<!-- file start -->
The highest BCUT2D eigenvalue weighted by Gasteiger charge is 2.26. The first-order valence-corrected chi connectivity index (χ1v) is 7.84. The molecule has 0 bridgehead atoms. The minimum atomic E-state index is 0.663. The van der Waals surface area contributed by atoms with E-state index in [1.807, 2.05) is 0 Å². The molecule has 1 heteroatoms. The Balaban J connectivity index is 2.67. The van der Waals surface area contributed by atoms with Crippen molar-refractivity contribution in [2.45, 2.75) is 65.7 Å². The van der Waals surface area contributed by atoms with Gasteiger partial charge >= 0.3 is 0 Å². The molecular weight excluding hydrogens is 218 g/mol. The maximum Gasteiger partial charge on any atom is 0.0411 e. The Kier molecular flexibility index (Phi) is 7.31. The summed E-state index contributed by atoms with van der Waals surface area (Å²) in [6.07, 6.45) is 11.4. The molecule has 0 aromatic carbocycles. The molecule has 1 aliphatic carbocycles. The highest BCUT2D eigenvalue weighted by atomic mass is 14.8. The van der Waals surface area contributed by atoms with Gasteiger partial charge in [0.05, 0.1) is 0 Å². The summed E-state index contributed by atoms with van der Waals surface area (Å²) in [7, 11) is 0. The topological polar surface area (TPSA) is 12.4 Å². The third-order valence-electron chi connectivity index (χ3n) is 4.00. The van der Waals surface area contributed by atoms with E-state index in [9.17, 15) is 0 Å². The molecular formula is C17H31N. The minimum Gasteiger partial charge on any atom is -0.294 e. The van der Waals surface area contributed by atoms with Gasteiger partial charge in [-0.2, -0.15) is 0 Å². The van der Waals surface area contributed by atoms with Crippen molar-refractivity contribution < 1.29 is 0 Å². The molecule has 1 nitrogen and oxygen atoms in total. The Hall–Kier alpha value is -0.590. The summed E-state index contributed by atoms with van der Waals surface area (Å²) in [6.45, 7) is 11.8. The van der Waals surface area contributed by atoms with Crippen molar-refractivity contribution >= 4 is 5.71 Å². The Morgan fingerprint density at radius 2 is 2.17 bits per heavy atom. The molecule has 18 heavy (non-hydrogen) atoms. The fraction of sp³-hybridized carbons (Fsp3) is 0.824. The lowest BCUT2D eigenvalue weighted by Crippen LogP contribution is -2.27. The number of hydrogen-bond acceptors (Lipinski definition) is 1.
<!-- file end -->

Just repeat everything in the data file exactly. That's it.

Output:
The highest BCUT2D eigenvalue weighted by Gasteiger charge is 2.26. The first-order valence-corrected chi connectivity index (χ1v) is 7.84. The molecule has 0 bridgehead atoms. The minimum atomic E-state index is 0.663. The van der Waals surface area contributed by atoms with E-state index in [1.807, 2.05) is 0 Å². The molecule has 1 heteroatoms. The Balaban J connectivity index is 2.67. The van der Waals surface area contributed by atoms with Crippen molar-refractivity contribution in [2.45, 2.75) is 65.7 Å². The van der Waals surface area contributed by atoms with Gasteiger partial charge >= 0.3 is 0 Å². The molecular weight excluding hydrogens is 218 g/mol. The maximum Gasteiger partial charge on any atom is 0.0411 e. The Kier molecular flexibility index (Phi) is 7.31. The summed E-state index contributed by atoms with van der Waals surface area (Å²) in [6.07, 6.45) is 11.4. The molecule has 0 aromatic carbocycles. The molecule has 1 aliphatic carbocycles. The highest BCUT2D eigenvalue weighted by atomic mass is 14.8. The van der Waals surface area contributed by atoms with Gasteiger partial charge in [0.05, 0.1) is 0 Å². The summed E-state index contributed by atoms with van der Waals surface area (Å²) in [7, 11) is 0. The topological polar surface area (TPSA) is 12.4 Å². The third-order valence-electron chi connectivity index (χ3n) is 4.00. The van der Waals surface area contributed by atoms with E-state index in [9.17, 15) is 0 Å². The molecular formula is C17H31N. The minimum Gasteiger partial charge on any atom is -0.294 e. The van der Waals surface area contributed by atoms with Gasteiger partial charge in [-0.2, -0.15) is 0 Å². The van der Waals surface area contributed by atoms with Crippen molar-refractivity contribution < 1.29 is 0 Å². The molecule has 1 nitrogen and oxygen atoms in total. The Hall–Kier alpha value is -0.590. The summed E-state index contributed by atoms with van der Waals surface area (Å²) in [6.45, 7) is 11.8. The van der Waals surface area contributed by atoms with Crippen molar-refractivity contribution >= 4 is 5.71 Å². The Morgan fingerprint density at radius 2 is 2.17 bits per heavy atom. The molecule has 18 heavy (non-hydrogen) atoms. The fraction of sp³-hybridized carbons (Fsp3) is 0.824. The lowest BCUT2D eigenvalue weighted by Crippen LogP contribution is -2.27. The number of hydrogen-bond acceptors (Lipinski definition) is 1.